As shown, the combined depth of threaded inserts 30 and 32 is longer than bolt 34 so that there is considerable flexibility as to where the bolt 34 is placed, and therefore, how the length and weight of bolt 34 is actually apportioned between the front and rear body sections. It is the position of ring 36 on bolt 34 which determines just how this weight is distributed. By so doing, it is possible to vary the resultant center of gravity over a range of perhaps two inches. To keep this constant and to meet the IOC requirement of no movable parts during flight, the ring itself is locked in place by set screw 38. Although the nominal fit of the front and rear sections on bolt 34 is sufficiently tight so that there is very little, if any, probability of them coming loose as a result of handling, further protection against this event can be achieved either by bonding the entire assembly in place or by using similar set screws to lock them onto the bolt.
The point of junction is covered by grip 16 which forms the surface which the athlete actually handles when he grips the javelin for his throw. In accordance with IOC requirements, this is made of 3-4 mm diameter cord in a tight spiral winding and is about 150 mm long. In the preferred embodiment this grip is centered more or less on the junction line.
In the development of an improved javelin as described hereinabove, full advantage can be taken of the outstanding strength and modulus properties of advanced composite base materials, such as graphite, boron, Kevlar®, or fiberglas® used either as single filaments or in prepregged tapes of various widths, bonded with a resin such as a B staged epoxy. For example, of these materials, Kevlar®, grade (PRD)-49-III can be provided by the manufacturer, E. I. du Pont de Nemours & Co., with elastic modulus values up to 19×106 PSI. Boron fibers are deposited on a 0.5 mil. diameter tungsten wire substrate to form a continuous single filament having a 4.0, 5.6 or 8.0 mils. diameter and can reach an ultimate tensile strength of 400-500×103 PSI and tensile elastic modulii in the range of 50-60×106 PSI.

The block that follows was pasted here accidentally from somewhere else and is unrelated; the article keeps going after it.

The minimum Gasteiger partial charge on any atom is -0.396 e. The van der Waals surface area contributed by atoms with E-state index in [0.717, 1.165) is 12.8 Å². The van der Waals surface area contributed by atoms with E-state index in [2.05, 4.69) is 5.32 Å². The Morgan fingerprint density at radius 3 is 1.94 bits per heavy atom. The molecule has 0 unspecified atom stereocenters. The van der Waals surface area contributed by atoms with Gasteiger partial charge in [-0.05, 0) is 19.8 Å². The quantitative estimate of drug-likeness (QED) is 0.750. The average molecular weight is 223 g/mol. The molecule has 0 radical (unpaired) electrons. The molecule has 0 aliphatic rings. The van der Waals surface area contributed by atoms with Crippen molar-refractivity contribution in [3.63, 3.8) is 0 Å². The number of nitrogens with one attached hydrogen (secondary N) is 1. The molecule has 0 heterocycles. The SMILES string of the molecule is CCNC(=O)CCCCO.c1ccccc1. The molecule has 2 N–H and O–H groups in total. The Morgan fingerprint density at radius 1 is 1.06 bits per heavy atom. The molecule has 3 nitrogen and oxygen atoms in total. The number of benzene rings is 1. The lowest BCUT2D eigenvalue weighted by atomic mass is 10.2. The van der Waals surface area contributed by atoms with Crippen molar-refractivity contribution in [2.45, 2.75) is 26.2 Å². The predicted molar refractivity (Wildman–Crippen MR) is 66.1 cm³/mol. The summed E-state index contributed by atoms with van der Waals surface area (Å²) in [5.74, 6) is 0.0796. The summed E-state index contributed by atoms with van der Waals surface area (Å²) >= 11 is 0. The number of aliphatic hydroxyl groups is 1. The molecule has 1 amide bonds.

Of the potential materials, graphite, as developed for a variety of aerospace uses is the most versatile. Starting from either rayon or polyacrylonitrile (PAN) precursors, with or without pitch impregnation for densification, and with fiber contents varying from 1000-10,000 per tow, yarns or tapes up to 60 inches wide can easily be produced. When combined with an epoxy or similar resin a wide range of mechanical properties can be achieved.
With proper design and application, these advanced composites either singularly or in combination make it possible to build a dimensionally compliant javelin with excellent flex resistance and vibration damping and significantly improved aerodynamic flight characteristics. In the preferred embodiment of this invention, wherein stiffness is the key design characteristic desired, it has been found that the combination of a Kevlar®/epoxy prepreg fabric construction underlayer combined with a filament cord or tape of graphite/epoxy prepreg tape overlayer provides a javelin which features high stress-rupture characteristics, good fatigue resistance and excellent vibration damping. For the overlayer a low cost, high strength (LHS) fiber prepreg is preferred This of course requires that it be in a B staged condition when wrapped for a controlled cure cycle. This has an ultimate tensile strength of 300-500×103 PSI and a tensile modulus of 30-40×106 PSI.